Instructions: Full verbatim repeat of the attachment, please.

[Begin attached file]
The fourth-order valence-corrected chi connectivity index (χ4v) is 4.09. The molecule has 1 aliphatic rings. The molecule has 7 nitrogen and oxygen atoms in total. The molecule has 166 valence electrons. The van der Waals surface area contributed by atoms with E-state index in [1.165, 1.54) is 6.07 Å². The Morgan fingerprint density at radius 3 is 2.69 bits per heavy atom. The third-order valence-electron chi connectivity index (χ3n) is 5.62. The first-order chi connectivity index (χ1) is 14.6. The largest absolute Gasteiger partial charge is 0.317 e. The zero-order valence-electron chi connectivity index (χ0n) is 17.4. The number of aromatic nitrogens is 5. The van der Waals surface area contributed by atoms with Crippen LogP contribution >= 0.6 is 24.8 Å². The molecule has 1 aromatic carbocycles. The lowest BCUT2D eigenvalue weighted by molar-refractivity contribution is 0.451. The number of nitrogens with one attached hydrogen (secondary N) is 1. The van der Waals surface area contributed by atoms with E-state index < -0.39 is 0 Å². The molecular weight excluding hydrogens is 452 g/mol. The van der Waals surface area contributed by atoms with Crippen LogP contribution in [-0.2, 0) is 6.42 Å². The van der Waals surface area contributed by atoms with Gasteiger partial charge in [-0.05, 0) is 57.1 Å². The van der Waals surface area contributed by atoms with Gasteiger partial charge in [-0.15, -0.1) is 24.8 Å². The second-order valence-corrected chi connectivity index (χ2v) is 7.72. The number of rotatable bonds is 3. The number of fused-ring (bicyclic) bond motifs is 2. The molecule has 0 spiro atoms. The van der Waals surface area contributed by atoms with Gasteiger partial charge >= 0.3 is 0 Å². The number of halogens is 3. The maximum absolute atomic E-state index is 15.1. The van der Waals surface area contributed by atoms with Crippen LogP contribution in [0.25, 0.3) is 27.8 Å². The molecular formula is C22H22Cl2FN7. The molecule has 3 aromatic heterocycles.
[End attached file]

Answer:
The fourth-order valence-corrected chi connectivity index (χ4v) is 4.09. The molecule has 1 aliphatic rings. The molecule has 7 nitrogen and oxygen atoms in total. The molecule has 166 valence electrons. The van der Waals surface area contributed by atoms with E-state index in [1.165, 1.54) is 6.07 Å². The Morgan fingerprint density at radius 3 is 2.69 bits per heavy atom. The third-order valence-electron chi connectivity index (χ3n) is 5.62. The first-order chi connectivity index (χ1) is 14.6. The largest absolute Gasteiger partial charge is 0.317 e. The zero-order valence-electron chi connectivity index (χ0n) is 17.4. The number of aromatic nitrogens is 5. The van der Waals surface area contributed by atoms with Crippen LogP contribution >= 0.6 is 24.8 Å². The molecule has 1 aromatic carbocycles. The lowest BCUT2D eigenvalue weighted by molar-refractivity contribution is 0.451. The number of nitrogens with one attached hydrogen (secondary N) is 1. The van der Waals surface area contributed by atoms with E-state index < -0.39 is 0 Å². The molecular weight excluding hydrogens is 452 g/mol. The van der Waals surface area contributed by atoms with Crippen LogP contribution in [-0.2, 0) is 6.42 Å². The van der Waals surface area contributed by atoms with Gasteiger partial charge in [-0.05, 0) is 57.1 Å². The van der Waals surface area contributed by atoms with Gasteiger partial charge in [-0.15, -0.1) is 24.8 Å². The second-order valence-corrected chi connectivity index (χ2v) is 7.72. The number of rotatable bonds is 3. The number of fused-ring (bicyclic) bond motifs is 2. The molecule has 0 spiro atoms. The van der Waals surface area contributed by atoms with Gasteiger partial charge >= 0.3 is 0 Å². The number of halogens is 3. The maximum absolute atomic E-state index is 15.1. The van der Waals surface area contributed by atoms with Crippen LogP contribution in [0.25, 0.3) is 27.8 Å². The molecular formula is C22H22Cl2FN7. The molecule has 3 aromatic heterocycles.